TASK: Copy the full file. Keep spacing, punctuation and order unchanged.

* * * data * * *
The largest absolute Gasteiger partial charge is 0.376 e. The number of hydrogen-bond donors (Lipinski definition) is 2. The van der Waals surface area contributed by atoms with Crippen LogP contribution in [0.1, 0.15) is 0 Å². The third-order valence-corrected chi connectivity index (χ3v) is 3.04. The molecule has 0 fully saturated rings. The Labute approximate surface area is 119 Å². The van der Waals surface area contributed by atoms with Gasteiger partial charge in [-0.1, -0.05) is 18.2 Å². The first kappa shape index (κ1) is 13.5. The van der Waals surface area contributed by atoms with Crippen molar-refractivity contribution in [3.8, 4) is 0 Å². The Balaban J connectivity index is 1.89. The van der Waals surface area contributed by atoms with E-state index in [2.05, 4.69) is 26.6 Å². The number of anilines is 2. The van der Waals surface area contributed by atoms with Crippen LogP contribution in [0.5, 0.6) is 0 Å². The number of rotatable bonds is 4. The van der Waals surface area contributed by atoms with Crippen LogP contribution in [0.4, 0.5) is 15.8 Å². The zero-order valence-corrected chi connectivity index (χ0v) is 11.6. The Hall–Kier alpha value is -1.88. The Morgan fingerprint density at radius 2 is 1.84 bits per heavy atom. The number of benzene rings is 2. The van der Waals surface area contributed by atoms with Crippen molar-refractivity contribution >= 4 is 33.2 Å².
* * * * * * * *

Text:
The largest absolute Gasteiger partial charge is 0.376 e. The number of hydrogen-bond donors (Lipinski definition) is 2. The van der Waals surface area contributed by atoms with Crippen LogP contribution in [0.1, 0.15) is 0 Å². The third-order valence-corrected chi connectivity index (χ3v) is 3.04. The molecule has 0 fully saturated rings. The Labute approximate surface area is 119 Å². The van der Waals surface area contributed by atoms with Gasteiger partial charge in [-0.1, -0.05) is 18.2 Å². The first kappa shape index (κ1) is 13.5. The van der Waals surface area contributed by atoms with Crippen molar-refractivity contribution in [3.8, 4) is 0 Å². The Balaban J connectivity index is 1.89. The van der Waals surface area contributed by atoms with E-state index in [2.05, 4.69) is 26.6 Å². The number of anilines is 2. The van der Waals surface area contributed by atoms with Crippen LogP contribution in [0.5, 0.6) is 0 Å². The number of rotatable bonds is 4. The van der Waals surface area contributed by atoms with Crippen LogP contribution in [0.4, 0.5) is 15.8 Å². The zero-order valence-corrected chi connectivity index (χ0v) is 11.6. The Hall–Kier alpha value is -1.88. The Morgan fingerprint density at radius 2 is 1.84 bits per heavy atom. The number of benzene rings is 2. The van der Waals surface area contributed by atoms with Crippen molar-refractivity contribution >= 4 is 33.2 Å².